By Benjamin Secher
21 August 2004
The Daily Telegraph
Monday Our first full week at this year’s Edinburgh Festival began. I got up, as usual, at six-thirty, put on my headphones and thought about the evening show. I am sharing a flat with eight other guys from the choir but they never get up before nine, so the early hours are all mine.
In the afternoon, we went shopping for sneakers and mobile phones. Then it was show time: the choir sang really well – just as we had rehearsed. Following the performance, I caught an awesome Fringe show by a Spanish tap group. I love the vibe in this beautiful city, especially during the Festival.
Tuesday I had to go out early to do an interview for Canadian television. When I came back, all the guys wanted to know how it had gone; they get very excited about that sort of thing. Before leaving for afternoon rehearsal, we said a little prayer together, as always. We pray that we can maintain the standard we’ve set, and that God will look after our families back in Soweto.
After our evening show, my uncle called to say that my brother-in-law had crashed his car, but was not hurt. Then I watched a horror film on DVD.
Wednesday: This morning we performed out in Wester Hales (an underprivileged suburb) to raise money for a local Aids charity. We do a lot of similar work in South Africa where we are building a series of clinics. We have had hard times in Soweto, but people are optimistic and things are getting better. For me, the highlight of our show tonight was a special rendition of the South African national anthem. Conducting your own country’s anthem on the world stage is the greatest thing you can ever do.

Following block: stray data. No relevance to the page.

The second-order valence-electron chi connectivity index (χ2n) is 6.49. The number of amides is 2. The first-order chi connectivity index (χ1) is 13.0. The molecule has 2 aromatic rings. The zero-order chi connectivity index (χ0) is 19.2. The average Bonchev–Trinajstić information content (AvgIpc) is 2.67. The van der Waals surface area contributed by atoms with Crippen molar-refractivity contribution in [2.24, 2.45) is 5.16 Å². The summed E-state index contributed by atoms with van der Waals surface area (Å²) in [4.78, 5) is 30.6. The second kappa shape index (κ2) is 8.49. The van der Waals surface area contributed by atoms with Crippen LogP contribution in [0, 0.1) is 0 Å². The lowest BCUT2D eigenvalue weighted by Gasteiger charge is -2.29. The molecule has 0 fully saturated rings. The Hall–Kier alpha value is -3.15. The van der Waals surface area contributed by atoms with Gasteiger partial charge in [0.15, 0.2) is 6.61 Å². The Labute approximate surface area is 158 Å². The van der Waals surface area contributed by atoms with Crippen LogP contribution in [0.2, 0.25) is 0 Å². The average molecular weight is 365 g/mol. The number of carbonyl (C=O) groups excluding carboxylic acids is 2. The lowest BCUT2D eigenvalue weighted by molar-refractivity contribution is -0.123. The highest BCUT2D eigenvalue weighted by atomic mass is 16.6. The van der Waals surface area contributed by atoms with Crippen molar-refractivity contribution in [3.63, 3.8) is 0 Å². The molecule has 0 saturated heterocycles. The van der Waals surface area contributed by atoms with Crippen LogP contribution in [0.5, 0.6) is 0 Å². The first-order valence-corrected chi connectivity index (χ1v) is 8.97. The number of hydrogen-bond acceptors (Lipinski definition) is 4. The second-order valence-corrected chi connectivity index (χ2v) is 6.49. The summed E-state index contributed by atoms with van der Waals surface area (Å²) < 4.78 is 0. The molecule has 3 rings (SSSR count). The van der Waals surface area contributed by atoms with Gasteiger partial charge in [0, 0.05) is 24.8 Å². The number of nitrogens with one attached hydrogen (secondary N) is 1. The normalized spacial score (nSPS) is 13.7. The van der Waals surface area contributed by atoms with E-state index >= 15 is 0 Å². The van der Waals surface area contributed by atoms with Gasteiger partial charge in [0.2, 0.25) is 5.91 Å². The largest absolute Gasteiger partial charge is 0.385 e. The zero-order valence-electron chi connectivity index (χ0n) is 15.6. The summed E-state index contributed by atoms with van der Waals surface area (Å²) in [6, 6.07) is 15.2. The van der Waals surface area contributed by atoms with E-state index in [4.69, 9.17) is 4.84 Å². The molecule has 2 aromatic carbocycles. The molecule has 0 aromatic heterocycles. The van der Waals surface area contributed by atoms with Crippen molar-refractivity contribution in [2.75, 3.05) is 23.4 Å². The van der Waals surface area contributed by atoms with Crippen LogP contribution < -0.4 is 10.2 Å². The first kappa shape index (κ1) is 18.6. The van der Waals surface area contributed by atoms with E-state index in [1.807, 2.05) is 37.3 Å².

Thursday I wasn’t feeling too well vocally so I stayed at home, taking painkillers and gargling salt water. In the afternoon I fell asleep with my headphones on – the drugs really knocked me out. By evening I felt better and the performance went smoothly, in front of another capacity crowd. We are the top-selling show at the Fringe.
Compared to elsewhere, Edinburgh audiences are reserved, but if you look at their faces you can see they are paying attention to every detail. Friday I spent the day at the hospital. It was so different from hospitals at home; more like an airport, with all the lounges and electric doors.
One of the ladies from the choir had become seriously ill, so I went to cheer her up by chatting and singing. I have been singing all my life. Whenever we had problems back home, my mum used to get a little hum or something going in the kitchen. Music has the power to restore – that is what we have come here to show people.